December 3, 2012 5:09 pm

California predicts $1bn budget surplus

Surfers ride waves at a beach in Cardiff ,California where parking is no longer free as local communities and the state look for ways to solve their budget shortfal©Reuters

After a decade marred by ballooning budget deficits, rising unemployment and swingeing cuts in public services, California’s economy may have finally turned a corner.

The state was hit hard by the financial crisis, with the rate of mortgage foreclosures and unemployment much higher than the national average. Regular budget deficits forced the state to slash public services and two years ago it even had to offer IOUs to its creditors in lieu of cash.

But jobs growth in the Golden State, an economy larger than those of India or Russia, has outpaced the national trend in the US in recent months. California’s Legislative Analyst’s Office is projecting a $1bn budget surplus by the 2014-2015 fiscal year, as $6bn of new tax revenue is due to flood into state coffers after voters passed a staggered tax increase on individuals and families earning more than $250,000 and $500,000 a year.

The LAO said years of spending cuts, the new taxes and an economic recovery had “combined to bring California to a promising moment: the possible end of a decade of acute state budget challenges”.

The passage of Proposition 30, which increases the top rates of tax with new money ringfenced for the state’s ailing education system, was a big victory for Jerry Brown, California’s governor. Mr Brown has urged Barack Obama, president, to consider the state’s election result – and the willingness of California voters to sanction new taxes on the wealthy – in his negotiations with Republican congressional leaders over the so-called fiscal cliff.

But critics of Proposition 30 say it could prove harmful to California and should not be replicated at the national level.

“Dramatically increasing taxes on entrepreneurs and small business owners, as Prop 30 does, is going to hasten the exodus of employers from California to other states, and the jobs and tax revenue will go with them,” said Darrell Issa, a Republican congressman in the state, in an emailed statement.

“Repeating that mistake on a national scale will force those jobs overseas to countries where the business climate is more favourable.”

A spokesman for Mr Brown responded that Republicans liked to “drone on” with complaints about California. “We’re leading the nation in job growth and Mitt Romney just spent Thanksgiving at his home near San Diego,” he said. “There is only one Golden State, and it will continue to be a magnet for people all over the world – including former Republican presidential candidates.”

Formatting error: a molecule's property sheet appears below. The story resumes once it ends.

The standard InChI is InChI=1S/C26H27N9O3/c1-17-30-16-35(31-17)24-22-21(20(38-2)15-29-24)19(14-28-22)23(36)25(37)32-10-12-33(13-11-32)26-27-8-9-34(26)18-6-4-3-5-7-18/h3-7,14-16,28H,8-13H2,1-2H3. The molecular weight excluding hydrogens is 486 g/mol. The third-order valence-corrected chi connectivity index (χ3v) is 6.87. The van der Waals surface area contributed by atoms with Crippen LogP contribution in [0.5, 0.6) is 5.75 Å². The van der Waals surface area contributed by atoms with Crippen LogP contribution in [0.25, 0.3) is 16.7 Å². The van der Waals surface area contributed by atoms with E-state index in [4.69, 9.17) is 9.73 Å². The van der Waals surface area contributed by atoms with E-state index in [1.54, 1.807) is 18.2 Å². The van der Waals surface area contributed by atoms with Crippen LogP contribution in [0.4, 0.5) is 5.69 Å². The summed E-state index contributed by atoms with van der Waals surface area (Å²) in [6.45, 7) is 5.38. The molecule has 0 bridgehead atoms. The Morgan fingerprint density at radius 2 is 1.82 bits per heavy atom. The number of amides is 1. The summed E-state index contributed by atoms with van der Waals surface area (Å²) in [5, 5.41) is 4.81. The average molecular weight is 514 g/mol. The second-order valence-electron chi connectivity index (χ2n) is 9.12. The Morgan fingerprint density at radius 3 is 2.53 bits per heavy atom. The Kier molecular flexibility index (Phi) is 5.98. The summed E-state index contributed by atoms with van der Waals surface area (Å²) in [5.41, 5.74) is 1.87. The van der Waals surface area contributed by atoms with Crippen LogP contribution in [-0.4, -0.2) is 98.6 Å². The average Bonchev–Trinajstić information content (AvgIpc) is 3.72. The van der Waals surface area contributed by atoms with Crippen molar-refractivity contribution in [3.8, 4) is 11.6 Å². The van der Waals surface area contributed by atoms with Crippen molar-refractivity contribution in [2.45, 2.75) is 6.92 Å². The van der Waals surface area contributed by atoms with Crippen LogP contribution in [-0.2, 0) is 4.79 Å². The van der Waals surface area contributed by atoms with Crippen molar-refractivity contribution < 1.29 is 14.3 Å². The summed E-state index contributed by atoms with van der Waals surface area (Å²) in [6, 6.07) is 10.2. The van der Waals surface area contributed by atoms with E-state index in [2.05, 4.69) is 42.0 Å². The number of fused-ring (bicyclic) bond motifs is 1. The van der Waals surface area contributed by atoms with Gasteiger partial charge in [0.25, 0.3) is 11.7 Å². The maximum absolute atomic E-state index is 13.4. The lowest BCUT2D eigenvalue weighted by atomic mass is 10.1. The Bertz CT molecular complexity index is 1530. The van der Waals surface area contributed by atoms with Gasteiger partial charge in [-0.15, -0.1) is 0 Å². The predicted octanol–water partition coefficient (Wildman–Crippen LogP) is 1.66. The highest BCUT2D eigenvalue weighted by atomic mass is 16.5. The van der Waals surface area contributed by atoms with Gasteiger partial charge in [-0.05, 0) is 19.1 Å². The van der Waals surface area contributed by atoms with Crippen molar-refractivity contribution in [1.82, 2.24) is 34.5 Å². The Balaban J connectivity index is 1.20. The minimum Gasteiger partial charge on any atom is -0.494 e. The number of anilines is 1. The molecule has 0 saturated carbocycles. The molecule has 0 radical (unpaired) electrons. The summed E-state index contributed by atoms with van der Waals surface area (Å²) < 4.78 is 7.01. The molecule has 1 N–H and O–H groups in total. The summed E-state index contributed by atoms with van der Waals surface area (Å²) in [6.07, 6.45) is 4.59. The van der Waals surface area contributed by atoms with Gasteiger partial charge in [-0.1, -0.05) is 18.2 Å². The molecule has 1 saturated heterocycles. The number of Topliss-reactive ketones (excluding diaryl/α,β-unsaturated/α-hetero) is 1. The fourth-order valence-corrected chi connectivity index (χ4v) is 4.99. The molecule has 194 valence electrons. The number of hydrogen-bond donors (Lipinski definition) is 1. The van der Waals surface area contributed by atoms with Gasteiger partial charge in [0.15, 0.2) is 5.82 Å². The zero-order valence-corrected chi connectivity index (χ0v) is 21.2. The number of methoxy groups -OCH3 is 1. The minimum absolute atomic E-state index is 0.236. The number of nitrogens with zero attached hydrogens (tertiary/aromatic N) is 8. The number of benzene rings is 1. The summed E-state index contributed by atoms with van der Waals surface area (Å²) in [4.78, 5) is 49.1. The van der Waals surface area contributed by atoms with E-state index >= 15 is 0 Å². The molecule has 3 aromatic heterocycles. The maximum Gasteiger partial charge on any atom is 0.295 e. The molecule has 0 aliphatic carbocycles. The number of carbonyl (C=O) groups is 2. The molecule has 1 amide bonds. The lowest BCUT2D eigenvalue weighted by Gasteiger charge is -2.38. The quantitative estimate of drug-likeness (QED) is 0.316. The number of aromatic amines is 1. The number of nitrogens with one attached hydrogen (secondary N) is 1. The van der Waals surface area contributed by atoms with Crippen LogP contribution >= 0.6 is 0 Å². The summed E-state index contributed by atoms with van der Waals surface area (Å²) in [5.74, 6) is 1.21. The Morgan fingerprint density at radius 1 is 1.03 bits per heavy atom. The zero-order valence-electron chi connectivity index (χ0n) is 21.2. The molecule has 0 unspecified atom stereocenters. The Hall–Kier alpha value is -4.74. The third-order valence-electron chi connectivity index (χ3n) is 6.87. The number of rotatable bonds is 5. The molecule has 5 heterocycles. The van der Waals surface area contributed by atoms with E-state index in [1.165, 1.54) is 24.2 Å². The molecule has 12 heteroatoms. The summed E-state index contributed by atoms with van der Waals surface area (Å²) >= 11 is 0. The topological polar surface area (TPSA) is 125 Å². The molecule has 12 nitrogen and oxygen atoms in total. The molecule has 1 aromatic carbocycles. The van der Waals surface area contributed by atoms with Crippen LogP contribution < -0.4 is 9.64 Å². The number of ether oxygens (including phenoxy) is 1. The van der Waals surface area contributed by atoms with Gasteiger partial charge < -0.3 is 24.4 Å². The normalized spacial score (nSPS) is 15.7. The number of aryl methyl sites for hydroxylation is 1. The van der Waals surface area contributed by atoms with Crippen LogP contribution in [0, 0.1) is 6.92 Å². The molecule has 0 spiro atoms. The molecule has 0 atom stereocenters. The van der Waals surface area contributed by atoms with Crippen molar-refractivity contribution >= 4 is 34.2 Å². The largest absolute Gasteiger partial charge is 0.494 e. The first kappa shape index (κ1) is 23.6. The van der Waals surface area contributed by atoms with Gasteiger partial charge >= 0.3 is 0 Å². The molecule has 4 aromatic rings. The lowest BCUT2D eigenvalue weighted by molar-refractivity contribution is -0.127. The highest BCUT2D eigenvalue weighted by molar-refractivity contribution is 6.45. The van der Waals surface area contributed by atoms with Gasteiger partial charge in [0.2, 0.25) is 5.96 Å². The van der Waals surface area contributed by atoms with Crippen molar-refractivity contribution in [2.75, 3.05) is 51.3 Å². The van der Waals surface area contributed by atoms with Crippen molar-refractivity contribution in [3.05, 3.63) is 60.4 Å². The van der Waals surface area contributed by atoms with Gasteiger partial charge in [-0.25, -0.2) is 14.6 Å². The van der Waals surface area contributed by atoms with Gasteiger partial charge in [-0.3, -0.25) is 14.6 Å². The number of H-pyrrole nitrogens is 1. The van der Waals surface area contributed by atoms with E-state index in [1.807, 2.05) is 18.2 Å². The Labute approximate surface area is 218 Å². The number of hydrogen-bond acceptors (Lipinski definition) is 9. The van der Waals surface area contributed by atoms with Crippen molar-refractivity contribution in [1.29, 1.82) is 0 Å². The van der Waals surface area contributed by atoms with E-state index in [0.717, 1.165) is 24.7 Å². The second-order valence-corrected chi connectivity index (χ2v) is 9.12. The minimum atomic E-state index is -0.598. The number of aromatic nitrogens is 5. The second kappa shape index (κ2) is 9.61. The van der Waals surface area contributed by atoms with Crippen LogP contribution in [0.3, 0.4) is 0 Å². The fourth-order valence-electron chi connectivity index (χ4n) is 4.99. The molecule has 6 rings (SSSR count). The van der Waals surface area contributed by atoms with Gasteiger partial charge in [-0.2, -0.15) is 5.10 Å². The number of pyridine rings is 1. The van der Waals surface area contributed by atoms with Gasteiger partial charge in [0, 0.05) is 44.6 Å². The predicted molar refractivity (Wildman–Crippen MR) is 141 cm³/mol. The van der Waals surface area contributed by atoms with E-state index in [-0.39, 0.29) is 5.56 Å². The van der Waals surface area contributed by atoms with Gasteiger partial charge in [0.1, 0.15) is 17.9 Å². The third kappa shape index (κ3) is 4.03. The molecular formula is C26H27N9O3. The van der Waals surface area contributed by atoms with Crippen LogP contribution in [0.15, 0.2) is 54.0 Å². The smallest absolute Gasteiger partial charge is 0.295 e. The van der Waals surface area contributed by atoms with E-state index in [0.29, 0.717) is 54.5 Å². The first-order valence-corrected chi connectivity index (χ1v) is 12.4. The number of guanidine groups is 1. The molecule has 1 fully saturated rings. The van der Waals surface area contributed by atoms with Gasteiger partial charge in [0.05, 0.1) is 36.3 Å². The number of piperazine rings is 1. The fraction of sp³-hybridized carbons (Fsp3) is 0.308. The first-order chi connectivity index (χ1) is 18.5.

California has lost jobs to nearby states in recent years as companies moved out, lured by more business-friendly tax regimes.

Russell Goldsmith, the chairman and chief executive of City National bank, which has a big presence in California, said more job losses could be ahead. “We will see some migration out of California to states like Nevada and Texas,” he said.

“California creates a lot of jobs and has huge markets so there is still going to be a vibrant and dynamic economy here driven by world-class industries. But politicians have to stop taking the economy for granted and need to foster stronger economic growth.”

Mr Brown’s office denied that new taxes would spur migration out of the state and pointed to a 2011 report from the Center on Budget and Policy Priorities, which says “compelling evidence” shows that claims about a link between tax policies and migration are untrue.

“The effects of tax policies on migration are, at most, small – so small that states that raise income taxes on the most affluent households can be assured of a substantial gain in net revenue,” the report says.

But in increasing taxes on the top 1 per cent of residents the state has made itself more susceptible to downturns and economic shocks, according to Ross DeVol, chief research officer at the non-partisan Milken Institute.

“The top 1 per cent of earners in California accounts for 20 per cent of income but pays 41 per cent of income taxes,” he said. “After Prop 30 the top 1 per cent would pay something north of 50 per cent of income taxes. What we have done is accelerate the volatility of the tax base in California. What if there’s a downturn?”

He suggests a tax on services to accompany state sales taxes and wants to reopen the debate about property taxes in the state, which have been capped at 2 per cent of a property’s value since the passage of Proposition 13 in 1978. Prop 13, the proposal of anti-tax campaigner Howard Jarvis, is blamed by many in California for causing the state’s dysfunctional finances.

“California has a band-aid approach to budgeting and public policy,” said Mr DeVol. “It’s not good for the long term.”

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